Much of our everyday life is transactional in nature – and that is perhaps why payment players have taken our world by storm.
For the longest time, traditional banks have acted as an effective custodian of one of our two primary albeit scarce resources – time and money – and it was enough for them to a good steward of money alone.
However, the times they are a-changing. With the introduction of fintech comes a new world order and the old adage now seems to ring true – time is indeed money.
The modern conveniences brought on by tech platforms catering to our wide spectrum of daily needs – from communication to transport and food delivery– have provided a perfect entry point for these “super apps” to extend their interaction with their captive mass user base to the realm of digital and mobile payments.
On top of having these fintech and tech players giving the banks a run for their money, the open banking revolution is set to challenge the traditional banks’ dominance over consumer finance. This “share-of-wallet” battle will only intensify with more digital apps and platforms serving different consumer sectors (such as airlines and ride-hailing platforms) expected to join the war in mobile payments.
In particular, we can expect big players in the B2C space such as airlines and telecommunications, which command sizeable customer bases on their own, to monetise their consumer engagement and expand into the payments space with even more offerings.
MORE THAN PAYMENTS
Advances in payment technologies with the introduction of near-field communication (NFC) and quick response (QR) codes have significantly reduced the cost barrier in digital payments – and with that, a new breed of payment solutions providers has enjoyed the first mover advantage.
However, the traditional financial institutions haven’t been resting on their laurels. By building their own digital and mobile banking platforms, banks have in effect taken all their brick-and-mortar operations and digitised them in the form of mobile applications. This is just the beginning for a paradigm shift in the world of retail banking.
The payments space is just scratching the surface of what can be realised in the world of digital finance. Banks can utilise their existing digital platforms not only for processing payment transactions but as a means of engagement to extend their offerings in other areas. These include their core offerings making up the value chain – credit cards, loans and wealth management products such as savings and insurance. At the end of the day, digital financial services are not just about payments.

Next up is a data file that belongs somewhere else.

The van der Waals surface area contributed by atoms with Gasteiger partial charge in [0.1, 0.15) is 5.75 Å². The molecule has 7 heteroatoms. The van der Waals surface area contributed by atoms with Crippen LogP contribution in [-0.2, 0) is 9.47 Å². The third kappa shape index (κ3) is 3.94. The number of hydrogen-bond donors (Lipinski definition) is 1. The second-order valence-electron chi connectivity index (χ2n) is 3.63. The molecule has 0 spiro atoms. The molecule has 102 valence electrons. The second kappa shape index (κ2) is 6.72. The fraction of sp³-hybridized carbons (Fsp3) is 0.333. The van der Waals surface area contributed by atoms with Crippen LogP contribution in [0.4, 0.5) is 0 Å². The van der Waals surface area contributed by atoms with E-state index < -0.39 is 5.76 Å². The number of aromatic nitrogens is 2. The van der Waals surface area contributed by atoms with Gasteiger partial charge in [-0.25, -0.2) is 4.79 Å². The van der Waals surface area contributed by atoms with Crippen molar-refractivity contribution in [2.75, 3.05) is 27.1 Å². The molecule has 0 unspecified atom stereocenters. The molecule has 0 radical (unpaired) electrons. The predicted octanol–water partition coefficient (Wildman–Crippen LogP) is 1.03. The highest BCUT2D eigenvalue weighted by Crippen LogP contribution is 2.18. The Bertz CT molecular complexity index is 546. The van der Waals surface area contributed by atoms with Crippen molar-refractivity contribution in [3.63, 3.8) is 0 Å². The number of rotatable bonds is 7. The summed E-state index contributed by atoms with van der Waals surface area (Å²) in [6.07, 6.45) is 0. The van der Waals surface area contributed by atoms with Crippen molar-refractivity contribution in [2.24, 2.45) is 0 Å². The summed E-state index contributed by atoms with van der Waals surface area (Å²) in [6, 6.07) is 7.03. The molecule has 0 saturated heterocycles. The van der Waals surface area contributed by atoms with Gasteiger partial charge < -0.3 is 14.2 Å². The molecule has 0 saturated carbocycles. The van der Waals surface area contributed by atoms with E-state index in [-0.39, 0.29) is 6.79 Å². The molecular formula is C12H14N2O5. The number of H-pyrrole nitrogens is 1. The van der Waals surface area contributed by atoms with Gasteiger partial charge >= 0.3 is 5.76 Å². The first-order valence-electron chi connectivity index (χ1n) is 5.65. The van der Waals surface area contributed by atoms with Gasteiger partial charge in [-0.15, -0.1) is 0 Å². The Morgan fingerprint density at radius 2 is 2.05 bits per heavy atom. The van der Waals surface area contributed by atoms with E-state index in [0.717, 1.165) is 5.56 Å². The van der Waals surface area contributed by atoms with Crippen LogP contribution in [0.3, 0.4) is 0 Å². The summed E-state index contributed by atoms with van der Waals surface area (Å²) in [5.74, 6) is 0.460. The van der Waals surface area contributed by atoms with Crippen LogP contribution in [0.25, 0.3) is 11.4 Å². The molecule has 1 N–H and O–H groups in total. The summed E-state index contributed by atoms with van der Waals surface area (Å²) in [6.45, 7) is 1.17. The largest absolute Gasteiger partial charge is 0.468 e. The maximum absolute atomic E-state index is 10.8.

Case in point: virtual banking is now a reality in Asia with Hong Kong issuing licenses to eight digital-only operators in a sector shake-up, and the Monetary Authority of Singapore reported to be mulling over how digital-only banks with a "non-bank" parentage can offer value to the established ecosystem in Singapore, while keeping potential risks at bay. In China, five of its tech giants have already been operating virtual banks since 2014.
What is even more notable is that out of the eight virtual new entrants to Hong Kong’s highly guarded and intensely competitive global financial centre, four are joint ventures formed by established tech players and financial institutions.
Two others (Zhong An Virtual Finance and PingAn One Connect) hail from China’s insurance giants – Zhong An and Ping An – whilst the remaining two were pure fintech plays – Ant Financial’s Ant SME and Hong Kong’s homegrown fintech WeLab (operator of WeLend in Hong Kong, Wolaidai (我来贷) in Mainland China and Maucash in Indonesia).
TO THE VICTOR, THE SPOILS
Financial institutions have spent decades investing and building their distribution channels, technology, data security, operations, compliance and risk management, which tech players are not able to replicate overnight. They also have established brand loyalty, an established track record of proven financial expertise and, most importantly, financial muscle.
Non-banking financial institutions operating within the highly-competitive payment space will need to expand their offerings across the financial services value chain to attain profitability or stay competitive. Even well-capitalised big tech players will need to extend their offerings into other areas of digital finance – digital lending, insurance, money management – and build their own product that are not built on solutions provided by other banks to make their financial services business line viable in the long run.
The ultimate winners in the payment race will be those who are able to provide end-to-end financial services as well as those who manage to stay in the game by bring further value to the customer on top of generating sheer transaction volume offering digital utilities for daily mass consumption such as telecommunications, transportation and social messaging platforms.
Taking a leaf out of Hong Kong’s virtual banking playbook, it looks like the optimal scenario is a strategic alliance between the two to harness digitalisation to modernise financial services and deliver substantive value to the customer through collaboration and partnership.
What this means for the payments space, which will soon merge with other areas of consumer finance over time, is that the next wave of payment apps will be led by the banks as the tech behemoths are finding it easier to team up with the financial industry’s experts well-tuned to how the highly-regulated sector operates. Big tech may have disrupted the eco-system, but it is up to the banks to re-define how their futures look like and they have all the resources needed at their disposal.